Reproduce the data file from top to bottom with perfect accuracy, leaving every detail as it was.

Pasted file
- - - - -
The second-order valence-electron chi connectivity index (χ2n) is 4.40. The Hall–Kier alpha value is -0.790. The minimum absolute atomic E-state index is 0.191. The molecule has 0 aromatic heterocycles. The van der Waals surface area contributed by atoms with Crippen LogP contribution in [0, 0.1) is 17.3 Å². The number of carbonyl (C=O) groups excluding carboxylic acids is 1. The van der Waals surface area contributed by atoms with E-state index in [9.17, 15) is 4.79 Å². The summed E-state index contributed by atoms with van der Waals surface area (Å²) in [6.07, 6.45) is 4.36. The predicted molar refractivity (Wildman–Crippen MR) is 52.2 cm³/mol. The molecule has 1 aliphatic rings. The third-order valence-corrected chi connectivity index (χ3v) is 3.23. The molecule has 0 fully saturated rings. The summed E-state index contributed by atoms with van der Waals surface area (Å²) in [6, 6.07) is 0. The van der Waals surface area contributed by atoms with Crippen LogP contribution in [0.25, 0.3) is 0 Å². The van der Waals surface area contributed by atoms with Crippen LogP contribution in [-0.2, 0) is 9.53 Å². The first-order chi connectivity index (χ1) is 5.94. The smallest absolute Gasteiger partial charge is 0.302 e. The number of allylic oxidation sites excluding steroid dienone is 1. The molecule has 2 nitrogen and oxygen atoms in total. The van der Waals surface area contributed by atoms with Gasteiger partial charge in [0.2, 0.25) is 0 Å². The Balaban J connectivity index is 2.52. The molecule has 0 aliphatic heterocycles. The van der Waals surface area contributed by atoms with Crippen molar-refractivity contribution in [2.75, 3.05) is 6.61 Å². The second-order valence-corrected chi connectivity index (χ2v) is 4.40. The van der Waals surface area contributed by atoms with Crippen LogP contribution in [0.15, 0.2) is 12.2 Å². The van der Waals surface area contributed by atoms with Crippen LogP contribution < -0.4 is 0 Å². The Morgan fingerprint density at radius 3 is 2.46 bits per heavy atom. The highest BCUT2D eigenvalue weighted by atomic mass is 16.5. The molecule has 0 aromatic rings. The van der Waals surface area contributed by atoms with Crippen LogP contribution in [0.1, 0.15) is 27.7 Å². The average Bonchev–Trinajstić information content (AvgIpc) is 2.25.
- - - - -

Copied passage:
The second-order valence-electron chi connectivity index (χ2n) is 4.40. The Hall–Kier alpha value is -0.790. The minimum absolute atomic E-state index is 0.191. The molecule has 0 aromatic heterocycles. The van der Waals surface area contributed by atoms with Crippen LogP contribution in [0, 0.1) is 17.3 Å². The number of carbonyl (C=O) groups excluding carboxylic acids is 1. The van der Waals surface area contributed by atoms with E-state index in [9.17, 15) is 4.79 Å². The summed E-state index contributed by atoms with van der Waals surface area (Å²) in [6.07, 6.45) is 4.36. The predicted molar refractivity (Wildman–Crippen MR) is 52.2 cm³/mol. The molecule has 1 aliphatic rings. The third-order valence-corrected chi connectivity index (χ3v) is 3.23. The molecule has 0 fully saturated rings. The summed E-state index contributed by atoms with van der Waals surface area (Å²) in [6, 6.07) is 0. The van der Waals surface area contributed by atoms with Crippen LogP contribution in [0.25, 0.3) is 0 Å². The van der Waals surface area contributed by atoms with Crippen LogP contribution in [-0.2, 0) is 9.53 Å². The first-order chi connectivity index (χ1) is 5.94. The smallest absolute Gasteiger partial charge is 0.302 e. The number of allylic oxidation sites excluding steroid dienone is 1. The molecule has 2 nitrogen and oxygen atoms in total. The van der Waals surface area contributed by atoms with Gasteiger partial charge in [0.2, 0.25) is 0 Å². The Balaban J connectivity index is 2.52. The molecule has 0 aliphatic heterocycles. The van der Waals surface area contributed by atoms with Crippen molar-refractivity contribution in [2.75, 3.05) is 6.61 Å². The second-order valence-corrected chi connectivity index (χ2v) is 4.40. The van der Waals surface area contributed by atoms with Crippen LogP contribution in [0.15, 0.2) is 12.2 Å². The van der Waals surface area contributed by atoms with Crippen LogP contribution < -0.4 is 0 Å². The Morgan fingerprint density at radius 3 is 2.46 bits per heavy atom. The highest BCUT2D eigenvalue weighted by atomic mass is 16.5. The molecule has 0 aromatic rings. The van der Waals surface area contributed by atoms with Crippen LogP contribution in [0.1, 0.15) is 27.7 Å². The average Bonchev–Trinajstić information content (AvgIpc) is 2.25.